Abstract

Because of methodologic problems, platelet function in thrombocytopenic patients has never been adequately studied, and therefore individual differences in bleeding risk are poorly understood. Whole blood flow cytometry analyzes the function of individual platelets, thereby enabling assessment of platelet function in severe thrombocytopenia (Michelson, A. Platelets, 2nd ed, Elsevier, 2007). In this study, platelet function was compared in 31 ITP patients, 14 CIT patients, and 16 healthy controls. Clinical bleeding was related to platelet function testing. The immature platelet fraction (IPF, or reticulated platelets) was measured in a Sysmex XE-2100. Platelet surface P-selectin and activated integrin αIIbβ3 (reported by monoclonal antibody PAC1) were measured by whole blood flow cytometry in the presence and absence of 0.5 μM ADP, 20 μM ADP, 1.5 μΜ TRAP, or 20 μM TRAP. Bleeding was quantified by a comprehensive score that allocates grades of 0 (no), 1 (minor) or 2 (marked) bleeding at 10 anatomic sites (Page, L.K. Br J Haematol 2007). Mean platelet volume (MPV) and IPF were higher in ITP than CIT, reflecting, as expected, a higher rate of platelet production (Table 1). Platelet surface P-selectin without added agonist (i.e. circulating activated platelets) was significantly higher in both ITP and CIT patients than in controls (Table 2). However, upregulation of platelet surface P-selectin and activated αIIbβ3 in response to ADP and TRAP (platelet ‘activatability’) was reduced in CIT patients compared with ITP patients and controls (Table 2). Stratification of bleeding scores by platelet count showed that CIT patients had more GI, urinary, and pulmonary bleeding at platelet counts <20 × 109/L whereas ITP patients had more skin/oral bleeding (Table 1). In sum, the higher platelet surface P-selectin and activated αIIbβ3 in CIT and ITP patients than in controls is consistent with a role for circulating activated platelets in maintenance of vascular integrity in thrombocytopenia. However, platelet activation in response to ADP and TRAP is reduced in CIT compared with both ITP and controls, which may reflect the relative senescence (as evidenced by lower IPF) of CIT platelets and/or effects of chemotherapy or the underlying leukemia. These data demonstrate that bleeding in different thrombocytopenic conditions is not entirely explained by the thrombocytopenia per se. Reduced responses to ADP and TRAP in CIT patients compared with ITP patients may be clinically significant, given that, at equivalent degrees of thrombocytopenia, CIT patients had more significant bleeding (GI, urinary, pulmonary) than ITP patients.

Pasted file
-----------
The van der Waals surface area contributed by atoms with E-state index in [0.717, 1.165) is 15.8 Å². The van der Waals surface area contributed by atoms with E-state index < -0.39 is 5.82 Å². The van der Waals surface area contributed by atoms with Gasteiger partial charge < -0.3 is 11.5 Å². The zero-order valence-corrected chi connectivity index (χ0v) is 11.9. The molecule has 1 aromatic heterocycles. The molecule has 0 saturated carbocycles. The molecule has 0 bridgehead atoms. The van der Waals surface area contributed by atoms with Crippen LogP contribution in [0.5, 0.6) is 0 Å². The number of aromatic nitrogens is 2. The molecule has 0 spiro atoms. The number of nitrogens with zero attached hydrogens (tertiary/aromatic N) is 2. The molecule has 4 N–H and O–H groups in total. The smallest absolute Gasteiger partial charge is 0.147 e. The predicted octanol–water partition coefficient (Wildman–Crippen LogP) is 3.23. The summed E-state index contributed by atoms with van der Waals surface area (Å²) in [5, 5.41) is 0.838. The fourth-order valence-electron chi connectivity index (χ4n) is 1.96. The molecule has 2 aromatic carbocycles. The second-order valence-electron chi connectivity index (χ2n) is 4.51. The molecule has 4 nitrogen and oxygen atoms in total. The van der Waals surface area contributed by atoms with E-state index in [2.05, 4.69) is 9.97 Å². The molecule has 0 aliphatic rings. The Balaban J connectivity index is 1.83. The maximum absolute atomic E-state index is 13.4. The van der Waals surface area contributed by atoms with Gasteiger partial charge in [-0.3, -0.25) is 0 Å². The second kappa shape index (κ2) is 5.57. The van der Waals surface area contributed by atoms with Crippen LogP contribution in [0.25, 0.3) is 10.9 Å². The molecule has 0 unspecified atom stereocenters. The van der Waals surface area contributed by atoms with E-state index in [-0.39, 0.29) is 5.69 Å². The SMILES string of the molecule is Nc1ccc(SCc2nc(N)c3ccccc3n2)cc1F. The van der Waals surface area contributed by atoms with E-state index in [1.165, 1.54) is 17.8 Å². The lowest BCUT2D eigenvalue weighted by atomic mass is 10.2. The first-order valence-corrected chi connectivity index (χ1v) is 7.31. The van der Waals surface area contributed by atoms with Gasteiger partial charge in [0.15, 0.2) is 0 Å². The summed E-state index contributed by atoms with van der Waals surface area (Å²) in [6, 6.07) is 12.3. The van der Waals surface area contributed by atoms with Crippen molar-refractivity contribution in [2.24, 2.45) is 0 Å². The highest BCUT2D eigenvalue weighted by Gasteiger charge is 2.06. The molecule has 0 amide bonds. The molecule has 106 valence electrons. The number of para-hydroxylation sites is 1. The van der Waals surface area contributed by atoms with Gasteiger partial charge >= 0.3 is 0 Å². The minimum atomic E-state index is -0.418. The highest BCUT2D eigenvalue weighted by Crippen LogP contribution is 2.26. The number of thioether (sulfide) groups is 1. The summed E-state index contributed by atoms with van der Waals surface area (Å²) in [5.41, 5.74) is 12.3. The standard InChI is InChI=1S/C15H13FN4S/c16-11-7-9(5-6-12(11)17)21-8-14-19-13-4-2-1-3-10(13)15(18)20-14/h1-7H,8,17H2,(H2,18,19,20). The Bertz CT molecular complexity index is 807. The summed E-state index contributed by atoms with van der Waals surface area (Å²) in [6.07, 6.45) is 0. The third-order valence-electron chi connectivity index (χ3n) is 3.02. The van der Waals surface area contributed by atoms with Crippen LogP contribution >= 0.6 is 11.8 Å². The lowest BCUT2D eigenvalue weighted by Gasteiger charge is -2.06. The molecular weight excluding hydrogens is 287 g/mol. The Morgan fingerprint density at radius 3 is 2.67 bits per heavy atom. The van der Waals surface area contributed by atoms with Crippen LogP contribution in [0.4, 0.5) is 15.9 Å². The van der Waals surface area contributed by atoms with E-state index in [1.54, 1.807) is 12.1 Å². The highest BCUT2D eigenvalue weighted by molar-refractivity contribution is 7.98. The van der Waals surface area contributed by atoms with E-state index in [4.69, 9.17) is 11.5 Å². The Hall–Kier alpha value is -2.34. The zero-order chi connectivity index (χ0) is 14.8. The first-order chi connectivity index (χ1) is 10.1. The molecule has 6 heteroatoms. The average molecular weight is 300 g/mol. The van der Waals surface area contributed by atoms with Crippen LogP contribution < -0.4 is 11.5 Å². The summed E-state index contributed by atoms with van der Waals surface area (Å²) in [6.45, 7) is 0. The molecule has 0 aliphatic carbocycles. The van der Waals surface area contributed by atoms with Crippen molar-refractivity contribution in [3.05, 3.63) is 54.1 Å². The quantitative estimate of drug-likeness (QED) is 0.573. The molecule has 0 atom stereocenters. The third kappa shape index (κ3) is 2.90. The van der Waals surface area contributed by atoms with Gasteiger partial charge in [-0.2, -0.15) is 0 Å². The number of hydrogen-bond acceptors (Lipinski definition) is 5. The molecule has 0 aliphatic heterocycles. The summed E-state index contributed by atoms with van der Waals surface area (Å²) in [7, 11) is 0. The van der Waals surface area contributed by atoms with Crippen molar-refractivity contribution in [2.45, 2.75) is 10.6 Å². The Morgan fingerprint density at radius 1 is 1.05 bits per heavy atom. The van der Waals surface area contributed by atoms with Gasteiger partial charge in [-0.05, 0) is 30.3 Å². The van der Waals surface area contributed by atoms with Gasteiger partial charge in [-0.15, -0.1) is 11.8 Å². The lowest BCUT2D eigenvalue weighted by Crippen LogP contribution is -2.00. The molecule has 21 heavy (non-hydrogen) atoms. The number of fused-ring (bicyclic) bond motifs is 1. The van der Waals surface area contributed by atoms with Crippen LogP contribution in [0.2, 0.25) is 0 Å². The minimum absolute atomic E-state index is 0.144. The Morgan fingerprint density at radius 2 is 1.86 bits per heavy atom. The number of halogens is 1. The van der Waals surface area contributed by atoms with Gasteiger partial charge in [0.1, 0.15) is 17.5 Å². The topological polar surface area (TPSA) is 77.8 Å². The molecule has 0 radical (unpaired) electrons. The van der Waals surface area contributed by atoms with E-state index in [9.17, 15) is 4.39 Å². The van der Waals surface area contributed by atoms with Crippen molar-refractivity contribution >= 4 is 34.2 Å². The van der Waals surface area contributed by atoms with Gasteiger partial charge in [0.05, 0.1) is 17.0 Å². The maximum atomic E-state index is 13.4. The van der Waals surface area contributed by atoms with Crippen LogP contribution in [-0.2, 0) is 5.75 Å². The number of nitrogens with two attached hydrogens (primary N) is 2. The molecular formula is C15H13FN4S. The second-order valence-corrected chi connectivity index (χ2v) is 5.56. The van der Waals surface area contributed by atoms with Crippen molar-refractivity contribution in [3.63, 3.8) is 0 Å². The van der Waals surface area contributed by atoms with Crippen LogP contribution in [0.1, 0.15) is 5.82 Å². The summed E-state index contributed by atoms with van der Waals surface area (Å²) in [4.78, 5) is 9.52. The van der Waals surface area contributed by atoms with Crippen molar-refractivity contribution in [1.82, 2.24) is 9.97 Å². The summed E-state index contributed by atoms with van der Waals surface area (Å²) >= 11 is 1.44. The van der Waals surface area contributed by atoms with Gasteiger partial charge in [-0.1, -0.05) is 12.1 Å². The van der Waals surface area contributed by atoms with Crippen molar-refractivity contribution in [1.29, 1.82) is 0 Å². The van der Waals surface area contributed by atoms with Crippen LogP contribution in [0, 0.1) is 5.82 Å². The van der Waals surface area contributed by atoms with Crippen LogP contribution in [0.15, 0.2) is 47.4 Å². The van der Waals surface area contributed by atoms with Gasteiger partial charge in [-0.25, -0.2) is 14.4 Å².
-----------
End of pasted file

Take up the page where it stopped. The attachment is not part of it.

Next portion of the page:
Table 1.
All PatientsPatients with platelet counts <20 × 109/L
MPVIPF%Absolute IPF ×109/LSkin/oral bleedingBleeding other than skin/oral
*P <0.05 
CIT 7.2 11.0 1.7 6/10 5/10 
ITP 9.2* 18.1 5.8* 10/11 0/11* 
All PatientsPatients with platelet counts <20 × 109/L
MPVIPF%Absolute IPF ×109/LSkin/oral bleedingBleeding other than skin/oral
*P <0.05 
CIT 7.2 11.0 1.7 6/10 5/10 
ITP 9.2* 18.1 5.8* 10/11 0/11* 
Table 2.

(mean fluorescence intensity)

CITITPControls
a = P<0.05 for CIT vs ITP; b = P<0.05 for ITP or CIT vs controls 
No Agonist P-selectin 7.6b 6.2b 3.1 
 ActivatedαIIbβ3 7.0 10.2 7.2 
High ADP P-selectin 41.8a,b 114.0 87.5 
 ActivatedαIIbβ3 154.4a,b 390.2 381.7 
High TRAP P-selectin 69.9a,b 296.6 505.6 
 ActivatedαIIbβ3 46.9a,b 241.2b 457.7 
CITITPControls
a = P<0.05 for CIT vs ITP; b = P<0.05 for ITP or CIT vs controls 
No Agonist P-selectin 7.6b 6.2b 3.1 
 ActivatedαIIbβ3 7.0 10.2 7.2 
High ADP P-selectin 41.8a,b 114.0 87.5 
 ActivatedαIIbβ3 154.4a,b 390.2 381.7 
High TRAP P-selectin 69.9a,b 296.6 505.6 
 ActivatedαIIbβ3 46.9a,b 241.2b 457.7 

Author notes

Disclosure:Ownership Interests:; Dr. Bussel: Amgen and GlaxoSmithKline. Research Funding: Dr. Bussel, WMC, NY: Amgen, Biogen Idec, Cangene, Genentech, GlaxoSmithKline, and Sysmex. Dr. Michelson, Center for Platelet Function Studies, MA: GlaxoSmithKline. Membership Information: Dr. Bussel: Speakers Bureau: Baxter, Advisory Committees: Amgen, GlaxoSmithKline, Baxter.